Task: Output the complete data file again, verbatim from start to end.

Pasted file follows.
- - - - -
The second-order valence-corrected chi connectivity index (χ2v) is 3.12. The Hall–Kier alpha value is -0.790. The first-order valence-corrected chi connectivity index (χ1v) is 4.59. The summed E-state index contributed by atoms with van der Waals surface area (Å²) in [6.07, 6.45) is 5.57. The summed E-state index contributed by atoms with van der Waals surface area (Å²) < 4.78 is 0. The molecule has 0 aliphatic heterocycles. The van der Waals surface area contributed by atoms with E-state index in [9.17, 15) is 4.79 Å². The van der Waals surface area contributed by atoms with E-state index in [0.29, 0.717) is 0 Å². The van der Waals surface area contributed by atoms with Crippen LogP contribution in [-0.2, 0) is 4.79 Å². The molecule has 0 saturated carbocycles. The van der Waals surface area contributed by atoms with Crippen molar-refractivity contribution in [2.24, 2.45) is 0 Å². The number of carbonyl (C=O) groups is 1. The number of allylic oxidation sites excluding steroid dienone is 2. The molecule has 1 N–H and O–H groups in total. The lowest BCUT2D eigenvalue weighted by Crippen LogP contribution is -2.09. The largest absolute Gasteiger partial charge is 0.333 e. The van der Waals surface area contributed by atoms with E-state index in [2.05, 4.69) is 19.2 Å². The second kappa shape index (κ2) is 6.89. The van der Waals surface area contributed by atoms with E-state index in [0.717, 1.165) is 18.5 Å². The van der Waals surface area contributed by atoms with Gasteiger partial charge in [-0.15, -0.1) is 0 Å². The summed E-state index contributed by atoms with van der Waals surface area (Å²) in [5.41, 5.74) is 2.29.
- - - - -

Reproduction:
The second-order valence-corrected chi connectivity index (χ2v) is 3.12. The Hall–Kier alpha value is -0.790. The first-order valence-corrected chi connectivity index (χ1v) is 4.59. The summed E-state index contributed by atoms with van der Waals surface area (Å²) in [6.07, 6.45) is 5.57. The summed E-state index contributed by atoms with van der Waals surface area (Å²) < 4.78 is 0. The molecule has 0 aliphatic heterocycles. The van der Waals surface area contributed by atoms with E-state index in [9.17, 15) is 4.79 Å². The van der Waals surface area contributed by atoms with E-state index in [0.29, 0.717) is 0 Å². The van der Waals surface area contributed by atoms with Crippen LogP contribution in [-0.2, 0) is 4.79 Å². The molecule has 0 saturated carbocycles. The van der Waals surface area contributed by atoms with Crippen molar-refractivity contribution in [2.24, 2.45) is 0 Å². The number of carbonyl (C=O) groups is 1. The number of allylic oxidation sites excluding steroid dienone is 2. The molecule has 1 N–H and O–H groups in total. The lowest BCUT2D eigenvalue weighted by Crippen LogP contribution is -2.09. The largest absolute Gasteiger partial charge is 0.333 e. The van der Waals surface area contributed by atoms with E-state index in [2.05, 4.69) is 19.2 Å². The second kappa shape index (κ2) is 6.89. The van der Waals surface area contributed by atoms with E-state index in [0.717, 1.165) is 18.5 Å². The van der Waals surface area contributed by atoms with Gasteiger partial charge in [-0.15, -0.1) is 0 Å². The summed E-state index contributed by atoms with van der Waals surface area (Å²) in [5.41, 5.74) is 2.29.